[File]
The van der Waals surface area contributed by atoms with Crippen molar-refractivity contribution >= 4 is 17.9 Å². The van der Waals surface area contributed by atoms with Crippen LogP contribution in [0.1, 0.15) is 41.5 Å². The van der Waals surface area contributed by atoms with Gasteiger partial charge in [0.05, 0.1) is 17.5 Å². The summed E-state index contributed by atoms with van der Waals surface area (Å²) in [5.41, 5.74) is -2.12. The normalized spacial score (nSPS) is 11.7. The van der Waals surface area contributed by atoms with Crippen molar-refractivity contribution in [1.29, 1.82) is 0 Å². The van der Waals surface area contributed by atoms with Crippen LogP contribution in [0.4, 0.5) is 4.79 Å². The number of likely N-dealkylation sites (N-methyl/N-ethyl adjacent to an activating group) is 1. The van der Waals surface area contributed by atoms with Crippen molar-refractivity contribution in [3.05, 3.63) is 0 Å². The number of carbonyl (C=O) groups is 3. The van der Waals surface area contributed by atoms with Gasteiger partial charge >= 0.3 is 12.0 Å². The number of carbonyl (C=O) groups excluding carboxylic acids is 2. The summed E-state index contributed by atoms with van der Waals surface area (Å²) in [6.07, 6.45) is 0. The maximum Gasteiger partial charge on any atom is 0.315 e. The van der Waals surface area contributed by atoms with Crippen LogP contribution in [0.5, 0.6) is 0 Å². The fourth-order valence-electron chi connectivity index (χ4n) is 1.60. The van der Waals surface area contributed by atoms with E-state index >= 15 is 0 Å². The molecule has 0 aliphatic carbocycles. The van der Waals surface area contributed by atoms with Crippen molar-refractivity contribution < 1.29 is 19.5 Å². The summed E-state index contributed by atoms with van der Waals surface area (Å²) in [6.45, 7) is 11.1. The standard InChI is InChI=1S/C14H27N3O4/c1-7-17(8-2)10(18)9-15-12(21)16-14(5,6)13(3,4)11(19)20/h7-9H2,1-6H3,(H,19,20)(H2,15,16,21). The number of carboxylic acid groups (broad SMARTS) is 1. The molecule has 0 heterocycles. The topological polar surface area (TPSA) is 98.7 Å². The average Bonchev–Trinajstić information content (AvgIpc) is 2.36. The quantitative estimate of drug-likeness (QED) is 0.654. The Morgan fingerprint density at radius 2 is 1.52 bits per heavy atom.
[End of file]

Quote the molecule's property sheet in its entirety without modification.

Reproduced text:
The van der Waals surface area contributed by atoms with Crippen molar-refractivity contribution >= 4 is 17.9 Å². The van der Waals surface area contributed by atoms with Crippen LogP contribution in [0.1, 0.15) is 41.5 Å². The van der Waals surface area contributed by atoms with Gasteiger partial charge in [0.05, 0.1) is 17.5 Å². The summed E-state index contributed by atoms with van der Waals surface area (Å²) in [5.41, 5.74) is -2.12. The normalized spacial score (nSPS) is 11.7. The van der Waals surface area contributed by atoms with Crippen molar-refractivity contribution in [1.29, 1.82) is 0 Å². The van der Waals surface area contributed by atoms with Crippen LogP contribution in [0.4, 0.5) is 4.79 Å². The number of likely N-dealkylation sites (N-methyl/N-ethyl adjacent to an activating group) is 1. The van der Waals surface area contributed by atoms with Crippen molar-refractivity contribution in [3.05, 3.63) is 0 Å². The number of carbonyl (C=O) groups is 3. The van der Waals surface area contributed by atoms with Gasteiger partial charge >= 0.3 is 12.0 Å². The number of carbonyl (C=O) groups excluding carboxylic acids is 2. The summed E-state index contributed by atoms with van der Waals surface area (Å²) in [6.07, 6.45) is 0. The maximum Gasteiger partial charge on any atom is 0.315 e. The van der Waals surface area contributed by atoms with Crippen LogP contribution in [0.5, 0.6) is 0 Å². The fourth-order valence-electron chi connectivity index (χ4n) is 1.60. The van der Waals surface area contributed by atoms with E-state index >= 15 is 0 Å². The molecule has 0 aliphatic carbocycles. The van der Waals surface area contributed by atoms with Crippen molar-refractivity contribution < 1.29 is 19.5 Å². The summed E-state index contributed by atoms with van der Waals surface area (Å²) in [6.45, 7) is 11.1. The standard InChI is InChI=1S/C14H27N3O4/c1-7-17(8-2)10(18)9-15-12(21)16-14(5,6)13(3,4)11(19)20/h7-9H2,1-6H3,(H,19,20)(H2,15,16,21). The number of carboxylic acid groups (broad SMARTS) is 1. The molecule has 0 heterocycles. The topological polar surface area (TPSA) is 98.7 Å². The average Bonchev–Trinajstić information content (AvgIpc) is 2.36. The quantitative estimate of drug-likeness (QED) is 0.654. The Morgan fingerprint density at radius 2 is 1.52 bits per heavy atom.